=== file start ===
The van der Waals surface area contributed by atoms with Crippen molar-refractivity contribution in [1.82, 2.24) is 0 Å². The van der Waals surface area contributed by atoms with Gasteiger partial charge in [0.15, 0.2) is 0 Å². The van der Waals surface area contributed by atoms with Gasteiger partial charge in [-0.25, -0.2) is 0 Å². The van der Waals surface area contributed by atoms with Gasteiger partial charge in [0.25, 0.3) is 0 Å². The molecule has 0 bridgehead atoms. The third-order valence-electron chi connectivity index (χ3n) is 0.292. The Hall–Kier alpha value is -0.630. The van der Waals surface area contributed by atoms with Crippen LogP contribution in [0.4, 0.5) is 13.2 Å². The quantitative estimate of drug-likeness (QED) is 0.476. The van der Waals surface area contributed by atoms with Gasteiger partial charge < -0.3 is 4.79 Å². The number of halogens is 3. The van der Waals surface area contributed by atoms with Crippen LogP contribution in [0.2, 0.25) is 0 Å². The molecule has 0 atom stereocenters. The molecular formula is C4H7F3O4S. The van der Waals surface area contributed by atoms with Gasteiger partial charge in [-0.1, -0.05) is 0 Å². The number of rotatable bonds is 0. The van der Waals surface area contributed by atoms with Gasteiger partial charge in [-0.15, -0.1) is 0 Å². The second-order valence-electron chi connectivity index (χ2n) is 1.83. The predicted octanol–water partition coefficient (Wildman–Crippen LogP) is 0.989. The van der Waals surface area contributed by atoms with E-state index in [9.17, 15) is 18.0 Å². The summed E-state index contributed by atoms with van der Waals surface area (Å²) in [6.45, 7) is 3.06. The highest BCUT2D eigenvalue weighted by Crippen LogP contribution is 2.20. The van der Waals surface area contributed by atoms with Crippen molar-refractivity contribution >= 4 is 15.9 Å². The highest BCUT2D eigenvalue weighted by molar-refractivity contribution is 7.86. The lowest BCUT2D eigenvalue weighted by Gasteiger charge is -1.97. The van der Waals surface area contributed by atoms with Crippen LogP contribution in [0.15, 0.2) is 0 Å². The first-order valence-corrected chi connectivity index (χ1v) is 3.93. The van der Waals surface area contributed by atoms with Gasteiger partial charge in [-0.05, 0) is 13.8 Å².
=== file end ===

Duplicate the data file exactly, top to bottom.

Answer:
The van der Waals surface area contributed by atoms with Crippen molar-refractivity contribution in [1.82, 2.24) is 0 Å². The van der Waals surface area contributed by atoms with Gasteiger partial charge in [0.15, 0.2) is 0 Å². The van der Waals surface area contributed by atoms with Gasteiger partial charge in [-0.25, -0.2) is 0 Å². The van der Waals surface area contributed by atoms with Gasteiger partial charge in [0.25, 0.3) is 0 Å². The molecule has 0 bridgehead atoms. The third-order valence-electron chi connectivity index (χ3n) is 0.292. The Hall–Kier alpha value is -0.630. The van der Waals surface area contributed by atoms with Crippen LogP contribution in [0.4, 0.5) is 13.2 Å². The quantitative estimate of drug-likeness (QED) is 0.476. The van der Waals surface area contributed by atoms with Gasteiger partial charge < -0.3 is 4.79 Å². The number of halogens is 3. The van der Waals surface area contributed by atoms with Crippen LogP contribution in [0.2, 0.25) is 0 Å². The molecule has 0 atom stereocenters. The molecular formula is C4H7F3O4S. The van der Waals surface area contributed by atoms with Gasteiger partial charge in [-0.1, -0.05) is 0 Å². The number of rotatable bonds is 0. The van der Waals surface area contributed by atoms with Gasteiger partial charge in [-0.15, -0.1) is 0 Å². The second-order valence-electron chi connectivity index (χ2n) is 1.83. The predicted octanol–water partition coefficient (Wildman–Crippen LogP) is 0.989. The van der Waals surface area contributed by atoms with E-state index in [9.17, 15) is 18.0 Å². The summed E-state index contributed by atoms with van der Waals surface area (Å²) in [6.45, 7) is 3.06. The highest BCUT2D eigenvalue weighted by Crippen LogP contribution is 2.20. The van der Waals surface area contributed by atoms with Crippen molar-refractivity contribution >= 4 is 15.9 Å². The highest BCUT2D eigenvalue weighted by molar-refractivity contribution is 7.86. The lowest BCUT2D eigenvalue weighted by Gasteiger charge is -1.97. The van der Waals surface area contributed by atoms with Crippen LogP contribution in [0.15, 0.2) is 0 Å². The first-order valence-corrected chi connectivity index (χ1v) is 3.93. The van der Waals surface area contributed by atoms with Gasteiger partial charge in [-0.05, 0) is 13.8 Å².